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UK — Prospect of becoming NEET rises by 40% for those with A-levels

18 August 2010

As young people worry about their A-level results, new statistics show that no matter what their grade they will face a tough year.

Research by the Institute for Public Policy Research (ippr) and the Private Equity Foundation (PEF) shows that young people due to find out their A-level results could have a difficult year ahead of them despite their achievements. Their risk of becoming so-called 'NEET' (Not in Education, Employment or Training) has increased by over +40% since the onset of the recession.

Just over 9% of those with Level 3 qualifications (which includes A-levels) were classified as NEET in the second quarter of 2010, up from 6.4% in the first quarter of 2008.

Recent graduates, who might have hoped that a degree would cushion them from unemployment, are likely to get an even bigger shock. Graduates have seen the fastest increase in the numbers becoming NEET, with their risk growing by +50% over the last two years.

Young people with no qualifications remain far more vulnerable than their more highly qualified counterparts. A shocking 36.1% of young people who have left school empty-handed are NEET. This is far higher than those with degrees (11.4%) and those with Level 3 qualifications (9.1%). The percentage of young people with no qualifications who are NEET has hardly changed since the recession started, suggesting a long-term problem whose causes are not connected to the recent economic upheaval.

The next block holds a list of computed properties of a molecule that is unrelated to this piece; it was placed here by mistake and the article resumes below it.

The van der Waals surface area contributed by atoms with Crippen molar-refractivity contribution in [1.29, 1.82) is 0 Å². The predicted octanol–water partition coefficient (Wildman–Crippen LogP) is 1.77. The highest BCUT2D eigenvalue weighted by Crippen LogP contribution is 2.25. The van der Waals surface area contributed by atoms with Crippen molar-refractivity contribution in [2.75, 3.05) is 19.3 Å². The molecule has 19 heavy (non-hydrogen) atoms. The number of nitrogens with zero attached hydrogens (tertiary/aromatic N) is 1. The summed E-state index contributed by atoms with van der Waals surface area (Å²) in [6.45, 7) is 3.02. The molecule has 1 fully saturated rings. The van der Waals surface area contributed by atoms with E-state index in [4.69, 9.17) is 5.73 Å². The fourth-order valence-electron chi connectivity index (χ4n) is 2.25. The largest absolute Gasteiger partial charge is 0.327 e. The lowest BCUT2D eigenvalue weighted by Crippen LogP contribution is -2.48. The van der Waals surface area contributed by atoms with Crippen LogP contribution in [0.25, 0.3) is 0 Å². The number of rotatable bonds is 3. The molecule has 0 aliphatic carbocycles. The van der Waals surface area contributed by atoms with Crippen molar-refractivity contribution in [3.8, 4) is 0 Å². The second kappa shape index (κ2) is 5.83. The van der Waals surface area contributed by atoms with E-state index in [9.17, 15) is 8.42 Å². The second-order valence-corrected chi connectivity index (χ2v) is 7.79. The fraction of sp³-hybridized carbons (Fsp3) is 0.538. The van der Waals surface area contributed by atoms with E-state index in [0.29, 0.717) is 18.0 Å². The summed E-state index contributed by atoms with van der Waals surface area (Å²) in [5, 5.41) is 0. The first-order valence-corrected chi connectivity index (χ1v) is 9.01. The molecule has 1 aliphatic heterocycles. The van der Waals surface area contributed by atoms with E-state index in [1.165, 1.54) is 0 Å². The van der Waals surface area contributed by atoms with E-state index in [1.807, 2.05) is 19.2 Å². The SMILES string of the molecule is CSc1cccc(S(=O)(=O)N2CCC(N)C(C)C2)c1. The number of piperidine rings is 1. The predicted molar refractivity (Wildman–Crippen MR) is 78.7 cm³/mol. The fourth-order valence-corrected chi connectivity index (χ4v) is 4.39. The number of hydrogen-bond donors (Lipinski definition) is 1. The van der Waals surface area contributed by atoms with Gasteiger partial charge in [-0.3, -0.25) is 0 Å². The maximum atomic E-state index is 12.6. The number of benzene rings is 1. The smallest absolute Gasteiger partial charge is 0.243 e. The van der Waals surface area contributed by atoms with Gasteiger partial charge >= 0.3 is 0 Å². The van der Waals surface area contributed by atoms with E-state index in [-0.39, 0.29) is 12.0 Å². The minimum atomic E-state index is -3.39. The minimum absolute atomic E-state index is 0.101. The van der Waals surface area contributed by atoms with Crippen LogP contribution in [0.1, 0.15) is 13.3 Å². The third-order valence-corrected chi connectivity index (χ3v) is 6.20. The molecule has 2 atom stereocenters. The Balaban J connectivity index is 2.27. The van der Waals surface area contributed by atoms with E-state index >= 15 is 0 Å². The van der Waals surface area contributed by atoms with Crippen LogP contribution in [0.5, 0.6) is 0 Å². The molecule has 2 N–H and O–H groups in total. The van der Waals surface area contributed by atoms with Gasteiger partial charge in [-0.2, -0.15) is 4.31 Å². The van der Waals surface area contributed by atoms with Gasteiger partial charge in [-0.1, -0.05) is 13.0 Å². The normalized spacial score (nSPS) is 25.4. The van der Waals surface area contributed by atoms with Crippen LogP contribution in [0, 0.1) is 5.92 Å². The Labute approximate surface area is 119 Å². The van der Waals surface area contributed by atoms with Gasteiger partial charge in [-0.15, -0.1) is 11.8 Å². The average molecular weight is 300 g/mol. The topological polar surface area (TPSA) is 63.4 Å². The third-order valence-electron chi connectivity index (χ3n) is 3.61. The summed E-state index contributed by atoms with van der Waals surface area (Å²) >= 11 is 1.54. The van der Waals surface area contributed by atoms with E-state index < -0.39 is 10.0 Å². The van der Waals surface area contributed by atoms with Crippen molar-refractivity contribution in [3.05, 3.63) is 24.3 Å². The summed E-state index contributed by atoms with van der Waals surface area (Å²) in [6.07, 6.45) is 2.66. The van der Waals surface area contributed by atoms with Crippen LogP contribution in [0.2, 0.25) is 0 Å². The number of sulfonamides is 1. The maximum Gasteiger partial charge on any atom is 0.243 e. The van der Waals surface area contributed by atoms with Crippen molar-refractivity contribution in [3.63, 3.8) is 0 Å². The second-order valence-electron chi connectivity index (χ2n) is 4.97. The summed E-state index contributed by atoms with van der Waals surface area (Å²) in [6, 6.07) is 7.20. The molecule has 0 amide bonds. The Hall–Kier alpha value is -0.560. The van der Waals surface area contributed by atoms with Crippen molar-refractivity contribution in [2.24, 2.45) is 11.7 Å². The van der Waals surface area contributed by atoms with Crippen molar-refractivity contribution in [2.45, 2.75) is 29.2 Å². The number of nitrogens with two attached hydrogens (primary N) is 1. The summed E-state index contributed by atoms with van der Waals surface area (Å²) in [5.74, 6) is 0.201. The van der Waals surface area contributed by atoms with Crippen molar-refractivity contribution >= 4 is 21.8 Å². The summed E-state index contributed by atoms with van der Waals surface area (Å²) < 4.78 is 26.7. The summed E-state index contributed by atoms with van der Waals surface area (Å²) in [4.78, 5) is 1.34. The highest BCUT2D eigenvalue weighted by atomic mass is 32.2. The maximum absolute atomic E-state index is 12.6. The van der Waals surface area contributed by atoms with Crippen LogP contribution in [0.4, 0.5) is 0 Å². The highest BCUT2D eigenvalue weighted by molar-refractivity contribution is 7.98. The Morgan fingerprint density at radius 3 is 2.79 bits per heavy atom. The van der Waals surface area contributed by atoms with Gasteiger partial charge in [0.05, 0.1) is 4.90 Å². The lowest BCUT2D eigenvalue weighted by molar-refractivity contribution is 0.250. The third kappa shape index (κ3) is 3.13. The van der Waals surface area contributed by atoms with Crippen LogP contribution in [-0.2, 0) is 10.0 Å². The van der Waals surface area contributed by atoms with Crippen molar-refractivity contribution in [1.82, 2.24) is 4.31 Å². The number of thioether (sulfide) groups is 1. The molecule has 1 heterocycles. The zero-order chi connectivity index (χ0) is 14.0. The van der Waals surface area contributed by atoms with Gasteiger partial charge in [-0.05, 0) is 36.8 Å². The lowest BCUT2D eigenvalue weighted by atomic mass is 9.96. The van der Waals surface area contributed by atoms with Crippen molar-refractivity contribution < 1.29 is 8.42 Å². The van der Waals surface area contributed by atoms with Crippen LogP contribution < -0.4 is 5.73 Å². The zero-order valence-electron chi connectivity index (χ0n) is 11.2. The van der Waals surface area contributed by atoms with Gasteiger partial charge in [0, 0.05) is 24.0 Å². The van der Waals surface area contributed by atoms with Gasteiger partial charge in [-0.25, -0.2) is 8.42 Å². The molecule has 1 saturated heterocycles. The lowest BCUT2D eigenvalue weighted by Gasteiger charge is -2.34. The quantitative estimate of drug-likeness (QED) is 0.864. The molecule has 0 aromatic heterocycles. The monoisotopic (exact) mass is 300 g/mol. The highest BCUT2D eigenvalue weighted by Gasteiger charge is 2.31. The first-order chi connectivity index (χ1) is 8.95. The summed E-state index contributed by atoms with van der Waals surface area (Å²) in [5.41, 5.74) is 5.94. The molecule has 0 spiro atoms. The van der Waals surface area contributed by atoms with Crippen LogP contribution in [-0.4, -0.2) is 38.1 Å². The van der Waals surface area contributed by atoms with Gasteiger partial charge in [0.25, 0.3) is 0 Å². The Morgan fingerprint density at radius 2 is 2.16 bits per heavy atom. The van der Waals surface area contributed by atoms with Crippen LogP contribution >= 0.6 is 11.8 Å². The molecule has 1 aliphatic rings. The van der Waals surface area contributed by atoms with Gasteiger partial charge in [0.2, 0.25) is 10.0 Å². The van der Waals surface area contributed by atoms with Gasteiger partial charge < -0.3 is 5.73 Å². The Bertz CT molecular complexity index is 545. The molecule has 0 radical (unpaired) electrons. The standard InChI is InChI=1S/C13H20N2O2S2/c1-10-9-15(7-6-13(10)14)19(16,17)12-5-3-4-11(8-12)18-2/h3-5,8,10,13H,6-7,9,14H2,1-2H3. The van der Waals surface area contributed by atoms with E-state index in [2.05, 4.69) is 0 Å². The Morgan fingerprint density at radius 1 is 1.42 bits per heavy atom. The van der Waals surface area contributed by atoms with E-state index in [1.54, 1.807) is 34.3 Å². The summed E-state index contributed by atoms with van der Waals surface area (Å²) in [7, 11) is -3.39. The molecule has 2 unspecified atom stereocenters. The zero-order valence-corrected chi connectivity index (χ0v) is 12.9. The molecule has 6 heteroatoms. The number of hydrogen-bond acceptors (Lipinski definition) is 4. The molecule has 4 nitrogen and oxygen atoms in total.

Lisa Harker, Co-Director of the ippr, said "while it is true that those with A-levels and degrees have seen their risk of becoming NEET increase the fastest, they remain much better protected than young people who have no qualifications, and they are likely to do better when the economy recovers."

"The challenges facing young people with no qualifications are not just the result of the recession. Over a third of this group were already NEET before the recession began. This suggests a long-term problem whose causes are not connected to the recent economic upheaval. It is important not to lose sight of this challenge at a time when many are focusing on the high numbers of graduates who cannot find work."

Shaks Ghosh, Chief Executive of the Private Equity Foundation, said "getting a first job has always been tough but these statistics highlight just how hard the recession has made the transition from school to work, for so many. I fear our young people will not feel the positive effects of our fragile economic recovery this year."

"That said, this research also highlights how vital qualifications are. Those with A-levels and degrees will be better placed when the job market recovers. For those with nothing, the outlook is bleak. These young people risk not just being left behind for the next year but years after. They need real targeted help or could be entirely lost to the world of work and to their communities."



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